- Analytics. If your app provided it's users with analytical tools, you will have to set up it anew using Google Analytics or Mixpanel, for example.
- User Authentication is allowed only with the use of Facebook (if a Facebook App ID is configured) and with the help of username and password-based authentication.
- Push Notifications feature in an app will be off, as well as welcome emails and email verification. Update: Parse Server announced iOS and Android push notification support.
- Among other unavailable functionality is Dashboard, Webhook, In-app purchases, Jobs, etc.
It’s quite predictable that you may want to fill in missing functionality and fix the bugs by turning to the company that built your app. Your motives are clear – who can better fix everything but those who created the app?
Still, this approach may be risky, especially if your company-provider doesn’t have the Web-development department. Quite possible that they don’t: initial Parse choice largely indicates that. Look closely to the team that potentially will migrate your application, you don’t want them to outsource this job to someone else for your money, do you?
Cleveroad specialists can carry out straightforward migration and ensure your app smooth running any significant changes in the client-side code and, therefore, your customer’s user experience.
Not to be unfounded, we will share our approach with you right away.
How we help to eliminate the risks
Parse has provided developers with an open-source repository: API compatible router package for Express. Parse web apps are built using an integrated Express framework. As at Cleveroad we have a fully-staffed Web-development department that has built over a hundred apps with the Express framework (from 2.x to 4.x), we can freely handle with integration of push notifications, payment gateways, in-app purchases, social media, analytics and everything you may require. We are going to use the following tools:
- Authentication. Using Winston logging library that is integrated in Parse. Winston is designed to be a simple and universal logging library with support for multiple transports. A transport is essentially a storage device for your logs. Each instance of a winston logger can have multiple transports configured at different levels.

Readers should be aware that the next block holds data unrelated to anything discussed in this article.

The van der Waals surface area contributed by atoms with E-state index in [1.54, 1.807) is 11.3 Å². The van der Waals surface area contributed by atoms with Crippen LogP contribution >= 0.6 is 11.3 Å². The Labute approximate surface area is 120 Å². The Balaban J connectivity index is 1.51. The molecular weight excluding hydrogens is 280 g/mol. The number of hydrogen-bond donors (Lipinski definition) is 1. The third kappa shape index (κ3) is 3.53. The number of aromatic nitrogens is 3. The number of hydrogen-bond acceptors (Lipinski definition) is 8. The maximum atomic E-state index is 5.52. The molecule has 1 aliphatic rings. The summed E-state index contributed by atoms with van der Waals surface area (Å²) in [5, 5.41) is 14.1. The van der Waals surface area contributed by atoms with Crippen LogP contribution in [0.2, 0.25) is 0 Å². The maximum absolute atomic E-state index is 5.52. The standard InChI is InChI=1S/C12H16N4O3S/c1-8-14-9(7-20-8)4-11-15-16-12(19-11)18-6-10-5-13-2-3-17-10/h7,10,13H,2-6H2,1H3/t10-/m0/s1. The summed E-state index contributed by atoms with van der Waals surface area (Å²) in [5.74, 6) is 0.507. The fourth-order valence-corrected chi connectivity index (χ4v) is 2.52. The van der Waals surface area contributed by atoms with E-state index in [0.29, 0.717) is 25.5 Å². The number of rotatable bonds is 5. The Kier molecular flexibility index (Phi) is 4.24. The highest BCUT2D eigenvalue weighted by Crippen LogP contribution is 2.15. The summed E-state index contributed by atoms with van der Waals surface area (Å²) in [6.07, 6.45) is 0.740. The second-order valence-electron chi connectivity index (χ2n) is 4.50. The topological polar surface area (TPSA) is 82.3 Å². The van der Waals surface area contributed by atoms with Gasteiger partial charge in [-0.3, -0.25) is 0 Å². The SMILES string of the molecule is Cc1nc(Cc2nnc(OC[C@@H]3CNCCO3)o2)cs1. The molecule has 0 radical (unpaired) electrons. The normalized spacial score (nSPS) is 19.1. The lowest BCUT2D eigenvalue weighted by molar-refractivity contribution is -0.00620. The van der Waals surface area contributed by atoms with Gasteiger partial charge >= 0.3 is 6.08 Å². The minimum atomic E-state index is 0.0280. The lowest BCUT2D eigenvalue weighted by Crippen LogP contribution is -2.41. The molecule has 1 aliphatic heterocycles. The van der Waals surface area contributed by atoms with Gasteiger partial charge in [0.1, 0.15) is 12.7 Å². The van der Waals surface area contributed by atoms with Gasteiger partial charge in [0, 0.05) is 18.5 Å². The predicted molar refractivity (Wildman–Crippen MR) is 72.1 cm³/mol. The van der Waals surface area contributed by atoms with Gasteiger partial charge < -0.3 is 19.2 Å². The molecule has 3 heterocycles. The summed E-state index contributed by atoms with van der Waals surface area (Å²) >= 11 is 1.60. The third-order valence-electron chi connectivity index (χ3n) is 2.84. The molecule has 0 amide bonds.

- We perform authentication via social media using Passport.js library. An enormous collection of means to serve your app logging needs.
- Webhook which is used for periodic parsing of third-party resources is delivered by parse5 toolset.
- The best way to provide an app with audio / video / archiving functionality is to use decompress-zip kit.
- Database setup and maintenance can be best performed by any of these options: PostgreSQL, MySQL, or Redis. Parse recommends using MongoDB, but it doesn’t support the horizontal scaling, which can be inconvenient for some apps. Redis at the same time provides similar functionality and horizontal scaling in addition. MySQL databases are known to be extremely simple to maintain.
- Nodemailer is the fastest way to handle emails.
- Push notifications are set up with either GCM (Google Cloud Messaging) or APN (Apple Push Notification) services.
All in all, applying these tools the migration time can be reduced from 60% to 25%. So, get in touch with us without wasting your time and make sure that nothing wrong has happened with Parse shutting down.